• Can you think of another reason why a cactus might want to “keep a low profile” and stay close to the ground?Staying low down makes it more difficult for grazing animals to eat the plant.
  • What do you think might happen if a cactus suddenly got a lot of water after it had been very shrivelled up?Rehydrating too quickly can cause the cactus to split. This usually doesn’t harm it as it dries over and heals but it does make the plant less attractive if you grow them!
A pair of Lophophora diffusa cacti shrinking into the ground
Amante DarmaninLophophora diffusa (5780912824)CC BY 2.0

Shady spines

Cactus spines help to protect plants from being eaten, but they often serve a second purpose. As well as the large protective spine that sticks out of the centre of the areole, many cacti have a circle of spines that lie more parallel to the skin of the cactus. These radial spines are good at reducing the amount of direct sunlight the plant gets (a bit like sitting under a shade mesh).

A second effect of having lots of spines is that they can help to catch water vapour (dew) when things cool down at night. When the water droplets are large enough, they run down the plant and trickle to the base and the roots.

Things to think about

  • What colour of spine would be best for reflecting sunlight (think about how hot you get in certain clothes in summer)?White is the most reflective colour.
A Mammillaria cactus with droplets of dew forming on its spines
Andrew Ratto from Berkeley, USA, Dewy Cactus IICC BY 2.0
Echeveria frequently have farina coating the leaves. You can see parts of these leaves where the farina has been rubbed off.

Weatherproof wax

Another way of reducing your exposure to the sun is putting on some suntan lotion. Some succulent plants have their own version of this, as well! They develop a layer of dusty-looking wax over their leaves, called farina or epicuticular wax. The wax reduces the amount of ultraviolet radiation that gets to the plant’s leaves. The succulent Dudleya brittonii has the most reflective surface of any plant!

Unfortunately, farina does rub off very easily if the leaves are touched. This doesn’t happen as much in the wild but it’s very easy to do if you are growing plants!

Things to think about

  • Succulents grow all over the world. But where would you expect plants with adaptations protecting against sunlight to have evolved?These plants usually live in in the tropics, near the equator, where the light from the sun is most intense.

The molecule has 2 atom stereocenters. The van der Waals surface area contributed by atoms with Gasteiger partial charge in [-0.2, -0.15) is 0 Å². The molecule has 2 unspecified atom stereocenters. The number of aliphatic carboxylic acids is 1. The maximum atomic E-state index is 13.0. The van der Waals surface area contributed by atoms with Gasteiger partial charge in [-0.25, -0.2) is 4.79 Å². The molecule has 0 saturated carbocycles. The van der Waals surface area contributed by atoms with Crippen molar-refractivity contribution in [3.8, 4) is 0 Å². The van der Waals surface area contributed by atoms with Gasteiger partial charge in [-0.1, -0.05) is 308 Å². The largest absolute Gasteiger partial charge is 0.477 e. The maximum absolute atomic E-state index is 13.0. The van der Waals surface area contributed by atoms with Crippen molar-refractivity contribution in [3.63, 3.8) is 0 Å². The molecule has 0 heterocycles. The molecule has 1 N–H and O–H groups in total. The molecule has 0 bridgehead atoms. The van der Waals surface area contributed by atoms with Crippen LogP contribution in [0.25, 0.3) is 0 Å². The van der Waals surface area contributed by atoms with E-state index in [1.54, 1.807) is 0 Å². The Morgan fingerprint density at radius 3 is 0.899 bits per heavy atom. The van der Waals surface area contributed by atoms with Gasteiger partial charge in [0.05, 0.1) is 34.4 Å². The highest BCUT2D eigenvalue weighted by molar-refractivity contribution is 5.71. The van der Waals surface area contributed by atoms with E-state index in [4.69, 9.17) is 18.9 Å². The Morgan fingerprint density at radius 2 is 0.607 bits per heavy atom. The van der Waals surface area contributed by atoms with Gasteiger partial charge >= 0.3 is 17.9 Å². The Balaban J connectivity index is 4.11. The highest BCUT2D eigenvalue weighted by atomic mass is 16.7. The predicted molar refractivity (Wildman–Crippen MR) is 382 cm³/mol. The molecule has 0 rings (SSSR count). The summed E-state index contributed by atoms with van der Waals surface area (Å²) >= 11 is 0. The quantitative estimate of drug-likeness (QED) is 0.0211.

• Can you think of anything else a plant might grow which would reduce the sunlight hitting its surface?Hair! There are many hairy cacti, and succulents with hairy leaves.

Night owls

Photosynthesis, the way that plants create their energy, is a chemical reaction. Using the light of the sun inside their specialised cells called chloroplasts, plants transform carbon dioxide and water into glucose (sugar) and oxygen. Photosynthesis can only happen during the day, when the light of the sun falls onto the plants.

The glucose is the source of a plant’s energy. After it has been produced, to access the energy it has to be broken down through respiration. This transforms the glucose and oxygen back into carbon dioxide and water (and creates energy in the process). Many plants respire during the day and at night: this means they have energy available all the time. But cacti and many succulents mostly just respire at night. Why might this be?

Both carbon dioxide and oxygen are gases and get into and out of the plant through pores that open and close, called stomata. Stomata are usually found on the underside of plant leaves. In cacti, they are on the stem of the plant instead. Plants also lose water vapour through their stomata when they are open, through the process of evapotranspiration. Heat makes the water loss happen faster.

This means that in arid environments, having the stomata open during the hottest parts of the day would risk drying the plants out. They have evolved a different kind of photosynthesis (called CAM) which keeps their stomata closed during the day. This reduces the amount of water lost and helps them to survive in arid environments. Cacti also have a reduced number of stomata in total, when compared with other plants.

Things to think about

  • How do you think only producing energy at night affects the growth of the cacti and succulents that use CAM photosynthesis?It slows growth. Cacti and succulents are usually very slow-growing plants.
A microscope image of a stoma on the leaf of a tomato plant